Spring is coming early in 3/4 of national parks, according to a new study. Awesome? Not so much. As flowers bloom earlier every year, it’s disrupting the link between the wildflowers and the arrival of birds, bees, and butterflies that feed on and pollinate the flowers. In Shenandoah, an earlier spring is giving invasive plants a head start, and they’re displacing native wildflowers, leading to costly management issues.
Before the 1960s almost everything about living openly as a lesbian, gay, bisexual, or transgender (LGBT) person was illegal. New York City laws against homosexual activities were particularly harsh. The Stonewall Uprising on June 28, 1969 is a milestone in the quest for LGBT civil rights and provided momentum for a movement.
Vine Creek Ranch at Death Valley National Park. Steady drought and record summer heat make Death Valley a land of extremes. Towering peaks are frosted with winter snow. Rare rainstorms bring vast fields of wildflowers. Lush oases harbor tiny fish and refuge for wildlife and humans. Despite its morbid name, a great diversity of life survives in Death Valley.
Located 2,600 miles southwest of Hawaii, the National Park of American Samoa is the most remote unit of the National Park System and the U.S. National Park south of the Equator. The Park spreads across three islands, 9,500 acres of tropical rainforest, and 4,000 acres of ocean, including coral reefs. While remote, the islands of American Samoa, true to the meaning of the word Samoa (Islands of Sacred Earth), are welcoming and offer beautiful landscapes and centuries of culture and history.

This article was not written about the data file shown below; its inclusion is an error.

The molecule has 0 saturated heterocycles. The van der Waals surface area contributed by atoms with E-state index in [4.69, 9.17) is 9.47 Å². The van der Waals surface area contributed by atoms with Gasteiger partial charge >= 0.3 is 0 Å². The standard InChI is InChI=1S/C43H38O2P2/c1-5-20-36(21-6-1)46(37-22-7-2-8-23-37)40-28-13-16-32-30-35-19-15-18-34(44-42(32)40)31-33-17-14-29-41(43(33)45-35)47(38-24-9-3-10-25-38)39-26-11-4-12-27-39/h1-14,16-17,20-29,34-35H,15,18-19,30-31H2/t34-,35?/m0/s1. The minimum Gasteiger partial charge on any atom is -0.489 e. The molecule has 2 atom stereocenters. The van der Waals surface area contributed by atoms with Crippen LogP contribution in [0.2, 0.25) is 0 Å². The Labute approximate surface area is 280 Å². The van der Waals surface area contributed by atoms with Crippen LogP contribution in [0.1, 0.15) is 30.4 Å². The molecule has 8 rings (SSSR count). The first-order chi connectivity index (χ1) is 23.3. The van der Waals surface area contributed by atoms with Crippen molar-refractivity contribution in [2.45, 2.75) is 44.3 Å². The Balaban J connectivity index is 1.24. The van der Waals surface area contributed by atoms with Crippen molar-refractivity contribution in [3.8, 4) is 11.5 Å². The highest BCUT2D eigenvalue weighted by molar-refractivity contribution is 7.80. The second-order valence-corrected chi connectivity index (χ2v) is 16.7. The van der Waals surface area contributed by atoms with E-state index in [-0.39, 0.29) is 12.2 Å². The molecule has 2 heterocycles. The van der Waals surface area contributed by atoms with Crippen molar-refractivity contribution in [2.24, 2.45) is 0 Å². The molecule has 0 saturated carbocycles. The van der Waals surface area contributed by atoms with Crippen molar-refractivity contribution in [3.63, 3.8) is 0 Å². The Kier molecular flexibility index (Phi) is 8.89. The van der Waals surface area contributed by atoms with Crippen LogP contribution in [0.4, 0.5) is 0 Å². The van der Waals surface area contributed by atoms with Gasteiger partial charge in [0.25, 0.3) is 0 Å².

AMERICA'S GREAT OUTDOORS: Salazar Highlights Two Proposed Projects in North Dakota to Promote Outdoor Recreation, Conservation
Projects Will Be Part of 50-State Report
WASHINGTON — Just days before the release of a 50-state report outlining some of the country's most promising ways to reconnect Americans to the natural world, Secretary of the Interior Ken Salazar today highlighted two projects in the state of North Dakota that will be included in the final report — representing what states believe are among the best investments in the nation to support a healthy, active population, conserve wildlife and working lands, and create travel, tourism and outdoor-recreation jobs across the country.
Conserving the Dakota Grasslands and restoring and protecting riparian floodplain forests along a 75-mile expanse of the Missouri River are among 100 projects nationwide that will be highlighted in next week's report — two in every state — as part of President Obama's America's Great Outdoors initiative to establish a 21st century conservation and recreation agenda and reconnect Americans to the outdoors.
The report is a result of 50 meetings with governors and stakeholders held by Salazar and other senior Interior officials to solicit ideas on how to best implement AGO in their states. These projects were identified for their potential to conserve important lands and build recreation opportunities and economic growth for the surrounding communities as part of close engagement with Gov. Jack Dalrymple and the state of North Dakota, as well as private landowners, local- and tribal-elected officials, community organizations and outdoor-recreation and conservation stakeholders. The full 50-state report will be released in the coming weeks.
“Under the America's Great Outdoors Initiative, we are listening to the people of North Dakota and communities across America and working with them on locally-based projects that will conserve the beauty and health of our land and water and open up more opportunities for people to enjoy them,” Salazar said. “My staff and I have been asking each governor for the most promising projects to support in their states, and we will do all we can to help move them forward.”